Sunday, February 19, 2006

Sunday Editorial


The one thing that, these days, strikes me worse than the Administration is cultobush whiners who defend his every move. The democrats are spineless not to stand up to them but the cultobush supporters have no solid principal and wouldn't step up for it if it hit them in the face. The only way they would agree is if the lead sheep herders, Limbaugh et al, said they could. Want proof?

This Glenn Greenwald post points it out as well as I have seen:

We see the same thing happening to hard-core conservative Bob Barr due to his criticism of Bush's violations of FISA . Similarly, the minute a Senator with years of conservatism behind them deviates from a Bush decree on a single issue, they are no longer "conservative."

George Voinovich became a "liberal" the minute he refused to support John Bolton's nomination; John Sununu is now "liberal" because he did not favor immediate renewal of every single provision of the Patriot Act which Bush demanded, and Senators like Chuck Hagel and John McCain long ago gave up any "conservative" status because of their insistence on forming opinions that occasionally deviate from the decrees from the White House. People who self-identify as "conservatives" and have always been considered to be conservatives become liberal heathens the moment they dissent, even on the most non-ideological grounds, from a Bush decree. That's because "conservatism" is now a term used to describe personal loyalty to the leader (just as "liberal" is used to describe disloyalty to that leader), and no longer refers to a set of beliefs about government.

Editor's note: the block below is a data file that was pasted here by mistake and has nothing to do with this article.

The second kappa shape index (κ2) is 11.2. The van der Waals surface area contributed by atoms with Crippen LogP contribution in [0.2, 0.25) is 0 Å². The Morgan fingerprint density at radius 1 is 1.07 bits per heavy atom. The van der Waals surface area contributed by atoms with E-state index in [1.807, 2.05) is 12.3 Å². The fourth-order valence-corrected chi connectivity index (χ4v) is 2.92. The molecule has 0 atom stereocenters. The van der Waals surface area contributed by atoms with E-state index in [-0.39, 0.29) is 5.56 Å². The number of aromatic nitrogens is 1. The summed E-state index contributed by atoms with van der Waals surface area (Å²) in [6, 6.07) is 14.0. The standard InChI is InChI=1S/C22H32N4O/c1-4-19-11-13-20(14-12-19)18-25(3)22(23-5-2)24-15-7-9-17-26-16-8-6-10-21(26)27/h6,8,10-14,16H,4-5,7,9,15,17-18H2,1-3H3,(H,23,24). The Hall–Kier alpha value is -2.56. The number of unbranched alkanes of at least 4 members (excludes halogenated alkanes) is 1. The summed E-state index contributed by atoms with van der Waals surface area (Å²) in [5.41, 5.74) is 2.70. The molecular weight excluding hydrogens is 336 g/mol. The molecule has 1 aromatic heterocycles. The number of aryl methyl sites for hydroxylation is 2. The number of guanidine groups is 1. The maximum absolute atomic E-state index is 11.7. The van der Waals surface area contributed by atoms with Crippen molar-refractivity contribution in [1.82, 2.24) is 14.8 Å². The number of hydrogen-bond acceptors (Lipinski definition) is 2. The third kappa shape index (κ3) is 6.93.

As much as any policy prescriptions, conservatism has always been based, more than anything else, on a fundamental distrust of the power of the federal government and a corresponding belief that that power ought to be as restrained as possible, particularly when it comes to its application by the Government to American citizens.